How Does Water Get To Our Homes?
Water is everywhere around us, but pointing to the world’s abundant oceans, rivers, lakes, and streams doesn’t quite explain how water reaches our homes and bottles. Although71 percentof the planet’s surface is covered with water, only 2.5 percent of the earth’s water is freshwater, and only 1 percent of the earth’s water is easily accessible to humans. Mathematically, this translates to a mere 0.007 percent of the earth’s waterbeing available for human use.
It’s a bit of a miracle that such a small percent of the planet’s water is enough to fill countless water bottles and plumbing systems while sustaining economiesand entire industries. Throughout history, people have devised inventive ways to tap into the world’s limited freshwater sources, including those that lie out of sight, without completely draining the planet of its natural resources.
The bottled water industry provides a remarkable lens through which to understand the earth’s many sources of groundwater and surface water, as the names of most types of bottled water directly reflect their sources. Spring water is perhaps the most obvious example: brands such as Poland Spring get their water from springs, where water naturally flowsfrom underground to the earth’s surface. Likewise, artesian water gets its name from its source: artesian wells, which rely on the pressure that an underground layer of rock or clay exerts on a confined aquifer to draw this water to the earth’s surface.
Ordinary wells operate similarly, sourcing water from unconfined aquifers of groundwater that aren’t subject to forces from a top clay or rock layer. Water sourced from these wells can also serve as a predecessor to the purified water sold by many household-name brands. Spring water likewise precedes mineral water, which has dissolved mineral content of at least 250 parts per million, and naturally sparkling water, in which carbonation is present at the water source.
Accessing this water is only one part of the global water equation. Governmental bodies often mandate that water be treated before packaging into water bottles or pumping into faucets. In the U.S., for example, the Environmental Protection Agency (EPA) has established water quality standardsthat any water supply serving 25 or more people must meet. These guidelines limit the amounts of several contaminants that are allowed in drinking water in accordance with the Safe Drinking Water Act.
While municipal water treatment systems are subject to only these guidelines, bottled water may be subject to additional standards from the U.S. Food and Drug Administration. And though municipal water treatment systems are public works, not all freshwater is made accessible to any ordinary person.
Many water sources are public, meaning that taxes and government funds go toward paying for and sustaining them, essentially making them government property. In the U.S., nine in every 10 Americansrely on EPA-regulated public water systems for their water. The country boasts a total of more than 151,000 individual public water systems.
The U.S. has also proven a battleground for a more controversial form of water ownership. In New Mexico, landowners can claim private ownership of any portion of a water source that runs alongside their property. Along the state’s Rio Chamita, landowners have cordoned off sections of the river with barbed wires, cables, and fencing that display “no trespassing” signs. Those who stand against this sort of water ownership have accused these practices of limiting water access to only those who can afford it.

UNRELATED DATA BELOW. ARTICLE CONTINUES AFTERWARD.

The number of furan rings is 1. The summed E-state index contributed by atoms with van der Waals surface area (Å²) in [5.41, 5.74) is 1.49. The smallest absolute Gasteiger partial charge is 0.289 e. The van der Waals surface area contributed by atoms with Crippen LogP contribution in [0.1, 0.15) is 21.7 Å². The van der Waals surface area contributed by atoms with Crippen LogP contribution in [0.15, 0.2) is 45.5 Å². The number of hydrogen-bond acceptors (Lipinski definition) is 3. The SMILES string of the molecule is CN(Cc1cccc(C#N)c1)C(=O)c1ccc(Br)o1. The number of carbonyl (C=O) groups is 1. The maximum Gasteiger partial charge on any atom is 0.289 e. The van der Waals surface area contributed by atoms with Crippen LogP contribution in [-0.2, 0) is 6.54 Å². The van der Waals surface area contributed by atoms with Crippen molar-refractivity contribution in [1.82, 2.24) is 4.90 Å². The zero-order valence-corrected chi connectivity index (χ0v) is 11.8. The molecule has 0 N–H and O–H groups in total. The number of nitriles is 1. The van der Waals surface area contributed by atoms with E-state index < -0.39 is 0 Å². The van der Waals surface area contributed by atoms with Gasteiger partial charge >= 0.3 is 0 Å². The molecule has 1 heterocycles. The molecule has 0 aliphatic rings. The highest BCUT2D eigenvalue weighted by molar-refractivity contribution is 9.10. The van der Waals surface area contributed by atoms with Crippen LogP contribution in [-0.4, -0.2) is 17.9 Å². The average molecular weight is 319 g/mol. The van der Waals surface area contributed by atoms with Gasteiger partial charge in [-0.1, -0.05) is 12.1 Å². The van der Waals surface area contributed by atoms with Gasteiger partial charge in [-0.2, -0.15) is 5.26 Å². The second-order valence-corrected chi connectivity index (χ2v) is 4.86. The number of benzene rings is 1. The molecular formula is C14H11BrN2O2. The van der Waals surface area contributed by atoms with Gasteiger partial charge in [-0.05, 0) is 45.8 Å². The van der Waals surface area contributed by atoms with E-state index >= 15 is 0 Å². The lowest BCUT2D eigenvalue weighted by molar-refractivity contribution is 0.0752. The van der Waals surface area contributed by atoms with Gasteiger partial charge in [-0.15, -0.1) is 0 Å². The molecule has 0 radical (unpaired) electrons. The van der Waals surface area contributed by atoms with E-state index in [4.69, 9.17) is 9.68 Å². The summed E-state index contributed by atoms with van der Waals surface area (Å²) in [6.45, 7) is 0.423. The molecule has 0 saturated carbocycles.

Some people who restrict access to the water on their lands have claimed a genuine interest in keeping the water pollution-free and plentiful with wildlife. In the face of the ever-growing global water crisis, though, limits on public water access can prove immensely problematic. A water source that could boost a government’s ability to deliver high volumes of clean water to their citizens while not at all impacting existing water sources could please both landowners and the public. Atmospheric water generation (AWG) may provide a solution, but only in specific settings.
At TUAFI, we’ve developed a revolutionary vision for an AWG factory. In each factory, we can generate more than 10,000 liters of water every day and distribute this water in fully biodegradable bottles to any communities that need them.
The best part is, these factories don’t need access to any existing water sources — private or public — to add to the mere 0.007 percent of the earth’s water available for human use. No matter where in the world an AWG factory is built, we have the ability and infrastructure to adhere to the regulations as required by the local authorities, adding back in minerals and other materials.
Our AWG factory uses air to generate fresh, drinkable water. We move the AWG process inside, into an environment with controlled, optimal humidity and temperature settings for maximum water output. Our state-of-the-art filtration systems treat water on-site, without the involvement of public water systems. By bringing the processes that transform water to air into controlled settings, we enhance the current global water system and fight the global water crisis.
Our vision for an AWG factory has the potential to save lives and bolster economies. In the face of climate change, our mission is especially vital. That’s why we’re asking for contributions from everyday people to fund our factories. Click hereto view our AWG factory project on Fundable and learn more about how you can help.